Moisture in the home can be caused by people taking showers, cooking food, doing laundry, or when a large group is in a room together. With closed curtains where air movement is restricted, the air closest to the window remains cool and can also condensate. There are many everyday causes, but it’s important to know that elevated humidity can lead to mold and rot in unseen areas of the home.
How Can I Reduce Elevated Humidity?
An example of elevated humidity is a fogged mirror in a bathroom after someone takes a shower. The air is in an enclosed space and is saturated with moisture from the shower and then lays on adjacent surfaces that are cooler. Once the door is opened, the excess moisture will mix with dryer air outside and the condensation will go away.
Reducing the humidity percentage inside the home when it’s cold outside solves many problems. Higher humidity may not cause an issue when outside air temperatures are 30° and above, but when the outside temperatures drop below freezing to near zero while maintaining the same inside level of humidity, condensation will be an issue. Differences in inside and outside air temperatures, combined with different humidity levels inside will determine when condensation occurs. If moisture is collecting on the inside object, identify and reduce the cause of the excess moisture in the air.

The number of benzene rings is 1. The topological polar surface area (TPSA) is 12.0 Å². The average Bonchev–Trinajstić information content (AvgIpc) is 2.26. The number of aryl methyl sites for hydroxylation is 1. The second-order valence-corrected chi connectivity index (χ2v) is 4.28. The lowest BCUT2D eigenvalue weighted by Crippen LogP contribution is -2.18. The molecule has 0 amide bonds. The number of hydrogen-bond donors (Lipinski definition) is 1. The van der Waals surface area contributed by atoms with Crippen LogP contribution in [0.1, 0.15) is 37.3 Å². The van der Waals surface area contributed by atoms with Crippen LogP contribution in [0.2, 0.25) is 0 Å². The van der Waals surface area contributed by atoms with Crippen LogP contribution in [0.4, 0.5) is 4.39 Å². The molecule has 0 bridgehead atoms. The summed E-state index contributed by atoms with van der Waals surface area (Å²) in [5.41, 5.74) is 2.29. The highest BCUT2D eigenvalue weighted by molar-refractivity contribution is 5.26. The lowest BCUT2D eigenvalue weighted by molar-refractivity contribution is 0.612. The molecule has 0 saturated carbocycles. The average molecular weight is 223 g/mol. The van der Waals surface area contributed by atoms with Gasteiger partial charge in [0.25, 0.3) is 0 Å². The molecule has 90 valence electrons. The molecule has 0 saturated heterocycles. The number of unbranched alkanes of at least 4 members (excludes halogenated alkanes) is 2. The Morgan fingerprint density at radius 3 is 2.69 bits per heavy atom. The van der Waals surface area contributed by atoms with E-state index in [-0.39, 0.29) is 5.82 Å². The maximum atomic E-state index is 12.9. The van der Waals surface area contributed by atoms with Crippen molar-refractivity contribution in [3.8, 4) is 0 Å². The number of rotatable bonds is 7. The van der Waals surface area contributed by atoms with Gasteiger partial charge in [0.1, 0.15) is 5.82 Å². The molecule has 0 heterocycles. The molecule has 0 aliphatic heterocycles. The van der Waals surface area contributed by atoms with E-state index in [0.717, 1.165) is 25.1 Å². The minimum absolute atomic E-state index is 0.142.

Proper ventilation is key to reducing indoor humidity. Dehumidifiers are a good solution to help control the humidity level. And we’re also a big fan of — fans. Turn off your air conditioning and open your windows and doors when you can. Fans will help with the airflow and evaporate some excess moisture.
How Can I Reduce Window Condensation?
Have you noticed that the windows in your home are continually fogging up? Does it seem like they are collecting moisture? Are you worried about leaky windows?
Poorly installed or less energy-efficient windows allow warm air from inside the home to reach the outside glass pane, which warms the exterior glass and then dissipates the moisture on it. This is a side effect with older windows that you may not know you have.
Newer, more energy-efficient windows will not allow as much warmth from the inside to reach the outside glass pane, therefore the pane will be cooler, and it cannot dissipate the exterior condensation. Simply put, quality windows act like an insulated wall where the warmth stays to the inside.
What Are the Levels Required to Eliminate Condensation?
This Humidity Selector Chart shows the required humidity levels to eliminate condensation. These are only estimates, and factors such as airflow and insulation value can change the point at which condensation begins to form.
Armed with this information, you can make informed decisions as to whether or not it may be time to consider a window replacement for your home. When that time comes, or if you’d just like some help determining the effectiveness of your windows, feel free to give Clarity Windows & Doors a call at (817) 381-0055 or stop by our showroom in Southlake. We also offer free in-home consultations for those who want to know how effective your current windows are, or if you just want to talk about your options.